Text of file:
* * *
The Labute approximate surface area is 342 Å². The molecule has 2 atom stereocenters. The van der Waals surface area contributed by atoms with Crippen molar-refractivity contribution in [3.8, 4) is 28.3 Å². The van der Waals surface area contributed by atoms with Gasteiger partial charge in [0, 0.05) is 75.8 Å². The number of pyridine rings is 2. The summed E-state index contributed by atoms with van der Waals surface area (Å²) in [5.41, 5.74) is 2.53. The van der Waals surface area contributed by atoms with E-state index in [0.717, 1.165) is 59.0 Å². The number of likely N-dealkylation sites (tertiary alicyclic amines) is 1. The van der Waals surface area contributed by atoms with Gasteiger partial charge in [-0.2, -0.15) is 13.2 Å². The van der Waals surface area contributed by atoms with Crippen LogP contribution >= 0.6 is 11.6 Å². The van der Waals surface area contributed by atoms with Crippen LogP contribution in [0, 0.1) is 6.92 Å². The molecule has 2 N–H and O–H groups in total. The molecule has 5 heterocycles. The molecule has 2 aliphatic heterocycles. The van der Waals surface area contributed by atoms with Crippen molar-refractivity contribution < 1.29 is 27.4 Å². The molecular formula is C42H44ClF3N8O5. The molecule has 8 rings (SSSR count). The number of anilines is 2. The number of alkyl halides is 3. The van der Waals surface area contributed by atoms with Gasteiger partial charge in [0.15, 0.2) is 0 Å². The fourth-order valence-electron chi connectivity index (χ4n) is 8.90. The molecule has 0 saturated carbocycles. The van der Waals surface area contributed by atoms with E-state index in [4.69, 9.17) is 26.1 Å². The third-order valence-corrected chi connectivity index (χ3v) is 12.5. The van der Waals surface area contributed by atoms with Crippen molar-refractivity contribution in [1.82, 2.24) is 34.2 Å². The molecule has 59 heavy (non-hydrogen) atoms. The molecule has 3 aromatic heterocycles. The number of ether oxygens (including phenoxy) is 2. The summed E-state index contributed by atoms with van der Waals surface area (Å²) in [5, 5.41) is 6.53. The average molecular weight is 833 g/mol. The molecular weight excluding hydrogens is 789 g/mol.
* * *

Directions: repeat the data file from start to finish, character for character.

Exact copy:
The Labute approximate surface area is 342 Å². The molecule has 2 atom stereocenters. The van der Waals surface area contributed by atoms with Crippen molar-refractivity contribution in [3.8, 4) is 28.3 Å². The van der Waals surface area contributed by atoms with Gasteiger partial charge in [0, 0.05) is 75.8 Å². The number of pyridine rings is 2. The summed E-state index contributed by atoms with van der Waals surface area (Å²) in [5.41, 5.74) is 2.53. The van der Waals surface area contributed by atoms with E-state index in [0.717, 1.165) is 59.0 Å². The number of likely N-dealkylation sites (tertiary alicyclic amines) is 1. The van der Waals surface area contributed by atoms with Gasteiger partial charge in [-0.2, -0.15) is 13.2 Å². The van der Waals surface area contributed by atoms with Crippen LogP contribution >= 0.6 is 11.6 Å². The van der Waals surface area contributed by atoms with Crippen LogP contribution in [0, 0.1) is 6.92 Å². The molecule has 2 N–H and O–H groups in total. The molecule has 5 heterocycles. The molecule has 2 aliphatic heterocycles. The van der Waals surface area contributed by atoms with Crippen molar-refractivity contribution < 1.29 is 27.4 Å². The molecular formula is C42H44ClF3N8O5. The molecule has 8 rings (SSSR count). The number of anilines is 2. The number of alkyl halides is 3. The van der Waals surface area contributed by atoms with Gasteiger partial charge in [0.15, 0.2) is 0 Å². The fourth-order valence-electron chi connectivity index (χ4n) is 8.90. The molecule has 0 saturated carbocycles. The van der Waals surface area contributed by atoms with E-state index in [4.69, 9.17) is 26.1 Å². The third-order valence-corrected chi connectivity index (χ3v) is 12.5. The van der Waals surface area contributed by atoms with Crippen molar-refractivity contribution in [1.82, 2.24) is 34.2 Å². The molecule has 59 heavy (non-hydrogen) atoms. The molecule has 3 aromatic heterocycles. The number of ether oxygens (including phenoxy) is 2. The summed E-state index contributed by atoms with van der Waals surface area (Å²) in [5, 5.41) is 6.53. The average molecular weight is 833 g/mol. The molecular weight excluding hydrogens is 789 g/mol.